Mediterranean Garden Society
Gardens in Lockdown
By Lesley Dellagana
Photos by Lesley Dellagana
Photographs to illustrate the article published in The Mediterranean Garden No. 102, October 2020
The photo at the top of this page shows the brilliant white plum blossom in Sicily in March (Photo Lesley Dellagana)
Lesley Dellagana has been in lockdown in the UK rather than in her Sicilian garden. She writes:
Those of us who have been spending lockdown with a garden are very lucky. It is unimaginable how difficult it must have been for people living with no outside space during these very strange times. We have been spending lockdown focusing on our garden in York, lavishing more attention on it than it has received at this time of year since we bought our tiny house with a large garden near Ragusa in Sicily. The greater attention is reflected in the tidier than usual flower beds - not that our York garden could ever be considered manicured; that has never been our style of choice. We prefer to let the plants, with a little assistance from us, do their own thing.
We last visited our Sicily house in January; another visit was planned for early March, but Covid-19 intervened to prevent that. In January the scented narcissi and cyclamens were at their best, some salvias were starting to flower, and wild orchids and Iris unguicularis were appearing in the woods behind our house. We managed to carry out some essential maintenance jobs in the garden, including pruning our olive trees, but, despite the compensations of the York garden during lockdown, there are many things we have missed. For example, we missed the blossoming of the almond trees in February/early March, not just in the garden but in the hedgerows of the surrounding area, their pink and white flowers shining through at a time when few other flowers are blooming.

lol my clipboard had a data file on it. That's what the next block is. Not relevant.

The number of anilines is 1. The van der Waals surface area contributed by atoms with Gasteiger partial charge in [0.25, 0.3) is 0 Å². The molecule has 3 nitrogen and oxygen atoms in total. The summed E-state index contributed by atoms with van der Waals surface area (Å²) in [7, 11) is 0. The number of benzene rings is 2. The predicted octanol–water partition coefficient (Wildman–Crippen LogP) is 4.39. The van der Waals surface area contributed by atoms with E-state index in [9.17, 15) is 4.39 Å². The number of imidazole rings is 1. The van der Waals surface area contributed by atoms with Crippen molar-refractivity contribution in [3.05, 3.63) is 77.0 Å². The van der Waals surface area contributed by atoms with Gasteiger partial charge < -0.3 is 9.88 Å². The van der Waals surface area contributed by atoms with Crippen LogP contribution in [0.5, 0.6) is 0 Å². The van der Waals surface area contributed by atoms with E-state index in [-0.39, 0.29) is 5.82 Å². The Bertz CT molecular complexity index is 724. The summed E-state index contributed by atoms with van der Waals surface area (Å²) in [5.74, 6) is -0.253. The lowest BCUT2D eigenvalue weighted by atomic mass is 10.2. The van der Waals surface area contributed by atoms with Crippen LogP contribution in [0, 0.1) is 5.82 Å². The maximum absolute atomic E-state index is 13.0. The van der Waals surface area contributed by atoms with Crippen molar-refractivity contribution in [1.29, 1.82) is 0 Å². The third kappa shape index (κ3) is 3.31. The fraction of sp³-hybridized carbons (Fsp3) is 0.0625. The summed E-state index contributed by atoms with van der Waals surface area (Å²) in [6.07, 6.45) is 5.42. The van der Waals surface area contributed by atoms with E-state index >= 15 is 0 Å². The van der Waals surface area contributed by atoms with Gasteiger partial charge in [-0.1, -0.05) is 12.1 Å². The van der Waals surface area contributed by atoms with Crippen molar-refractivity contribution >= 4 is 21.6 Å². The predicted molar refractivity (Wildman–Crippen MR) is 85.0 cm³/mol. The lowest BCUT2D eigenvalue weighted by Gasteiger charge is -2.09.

We missed seeing our rosemary hedge in full flower, the blooming of the winter-flowering jasmine (Jasminum nudiflorum); we missed the wild flowers that in the springtime carpet both the olive grove and the slowly emerging orchard. We missed the flowering of the mimosa tree (Acacia dealbata) that we planted at the edge of the orchard; we were sorry too not to see the flowering of the tulips and irises, Rosa banksiae and jasmine that we have introduced into the garden in the last few years.
In May we missed the exquisite scent of the Pittosporum tobira ‘trees’ that were already in the garden when we bought the house.
We shall miss the delicate flowers of the myrtle tree and the myrtle hedge that we planted a few years ago to provide a screen at the back of the house, as well as the various oleanders that provide colour in the garden when other plants are dormant in the summer.
Most of all in the spring we were sorry not to see the flowering of the various cistuses (Cistus creticus, C. ladanifer, C. parviflorus, C.× pulverulentus ‘Sunset’, C. × purpureus), some of the first plants we planted in the garden after reading Olivier Filippi’s The Dry Gardening Handbook. These have proved invaluable to us, gardening as we do in the harsh conditions of the Sicilian heat in summer and, at our altitude of 550m, the cold of winter.